Photo via William Hook/Flickr (CC-BY-SA)

The phone had problems when Face ID was registered in low-light conditions.

Face ID has been fooled once again, this time, by a 10-year-old boy.

Ammar Malik was able to break into his mom’s iPhone X by looking at it. He picked up the phone, pointed the Face ID sensors his direction, and instantly gained access to the device, according to a report from Wired.

“My wife and I text all the time and there might be something we don’t want him to see,” Attaullah Malik, the boy’s father, told Wired. “Now my wife has to delete her texts when there’s something she doesn’t want Ammar to look at.”

Ammar was able to dependably unlock his mom’s iPhone X by tricking Face ID. He even once unlocked his father’s phone. You can see the young magician in action in the video below:

Ammar lost access to the phone after his mom re-registered Face ID. However, he had more luck after Wired asked his mom to re-register the device in the same low-light conditions as the first time she set it up. After a few successful attempts, the iPhone X learned Ammar’s face and granted him access again and again.

Apple is confident enough in its facial recognition technology to enable it as an authentication method for apps. That means if someone can trick Face ID, they could potentially gain access to banking information, credit cards loaded to shopping apps, and iOS apps like iTunes or the App Store.

When Wired reached out to Apple, it sent over its Face ID security white paper, which admits the authentication method can be fooled by twins, siblings who look alike, and children under the age of 13. But Malik isn’t buying it. He says the iPhone X doesn’t work as intended and pointed out the distinct facial features of his son and wife in a post on LinkedIn.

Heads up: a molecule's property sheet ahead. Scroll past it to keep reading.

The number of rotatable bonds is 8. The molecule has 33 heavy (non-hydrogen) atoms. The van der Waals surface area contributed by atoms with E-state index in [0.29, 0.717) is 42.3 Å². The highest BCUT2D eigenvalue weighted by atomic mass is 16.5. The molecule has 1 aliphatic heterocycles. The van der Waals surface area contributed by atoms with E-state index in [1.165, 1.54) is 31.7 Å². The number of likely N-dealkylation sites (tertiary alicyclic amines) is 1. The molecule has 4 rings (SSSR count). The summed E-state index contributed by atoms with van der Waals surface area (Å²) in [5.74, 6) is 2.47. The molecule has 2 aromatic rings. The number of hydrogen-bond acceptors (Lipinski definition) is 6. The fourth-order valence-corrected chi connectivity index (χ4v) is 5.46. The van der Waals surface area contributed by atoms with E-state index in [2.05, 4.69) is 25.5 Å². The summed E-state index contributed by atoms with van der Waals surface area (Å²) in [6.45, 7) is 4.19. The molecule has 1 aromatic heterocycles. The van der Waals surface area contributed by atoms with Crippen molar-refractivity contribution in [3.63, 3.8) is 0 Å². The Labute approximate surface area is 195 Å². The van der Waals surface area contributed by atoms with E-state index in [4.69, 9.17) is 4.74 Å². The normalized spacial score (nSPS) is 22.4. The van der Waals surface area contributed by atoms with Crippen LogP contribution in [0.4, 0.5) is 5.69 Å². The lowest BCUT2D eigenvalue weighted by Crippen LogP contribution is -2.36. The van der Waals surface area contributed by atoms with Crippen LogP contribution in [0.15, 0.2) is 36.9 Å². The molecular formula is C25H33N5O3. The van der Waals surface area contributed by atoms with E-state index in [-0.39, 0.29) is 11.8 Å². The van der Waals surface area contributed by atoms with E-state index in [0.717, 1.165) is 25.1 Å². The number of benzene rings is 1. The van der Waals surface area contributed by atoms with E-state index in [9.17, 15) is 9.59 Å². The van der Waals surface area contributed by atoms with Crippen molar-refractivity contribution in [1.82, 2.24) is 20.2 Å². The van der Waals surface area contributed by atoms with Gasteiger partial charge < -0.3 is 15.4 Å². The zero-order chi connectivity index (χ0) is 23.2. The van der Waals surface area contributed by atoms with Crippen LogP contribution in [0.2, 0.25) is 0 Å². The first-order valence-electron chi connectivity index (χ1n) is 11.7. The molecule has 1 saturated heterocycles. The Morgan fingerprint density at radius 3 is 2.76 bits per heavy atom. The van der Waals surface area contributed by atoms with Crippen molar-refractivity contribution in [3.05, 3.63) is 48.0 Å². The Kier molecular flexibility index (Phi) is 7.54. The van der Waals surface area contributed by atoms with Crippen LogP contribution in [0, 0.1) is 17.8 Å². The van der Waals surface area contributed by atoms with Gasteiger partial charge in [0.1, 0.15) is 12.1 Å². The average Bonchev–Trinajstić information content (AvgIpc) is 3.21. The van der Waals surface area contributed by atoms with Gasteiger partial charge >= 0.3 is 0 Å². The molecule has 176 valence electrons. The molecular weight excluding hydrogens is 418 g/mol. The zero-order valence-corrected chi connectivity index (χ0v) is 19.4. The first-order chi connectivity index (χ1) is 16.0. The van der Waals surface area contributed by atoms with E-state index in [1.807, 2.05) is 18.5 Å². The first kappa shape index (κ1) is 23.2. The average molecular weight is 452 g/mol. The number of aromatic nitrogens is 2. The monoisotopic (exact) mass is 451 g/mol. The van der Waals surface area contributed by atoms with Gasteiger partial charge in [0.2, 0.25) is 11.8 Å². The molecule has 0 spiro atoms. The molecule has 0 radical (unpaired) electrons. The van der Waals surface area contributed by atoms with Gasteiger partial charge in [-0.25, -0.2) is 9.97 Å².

“He doesn’t fall under the “twins” exception and has a big age difference compared to my wife. His face is smaller than my wife’s face and the geometry of their faces don’t match, at least to human eyes.”

Apple said in the iPhone X keynote that there is a one-in-a-million chance that a random person can unlock an iPhone X with Face ID. That claim has been put to the test by customers and security researchers in the first few weeks following the launch of the flagship smartphone. Earlier this week, Vietnamese cybersecurity company Bkav claimed to have tricked Face ID using a $150 3D-printed mask. There are also several videos on YouTube showing how Face ID is unable to distinguish twins and siblings who look alike.

If you own an iPhone X and have kids or know someone who looks like you, you might want to start using a passcode.

Debug
Hackers say they tricked the iPhone X’s Face ID with a $150 mask
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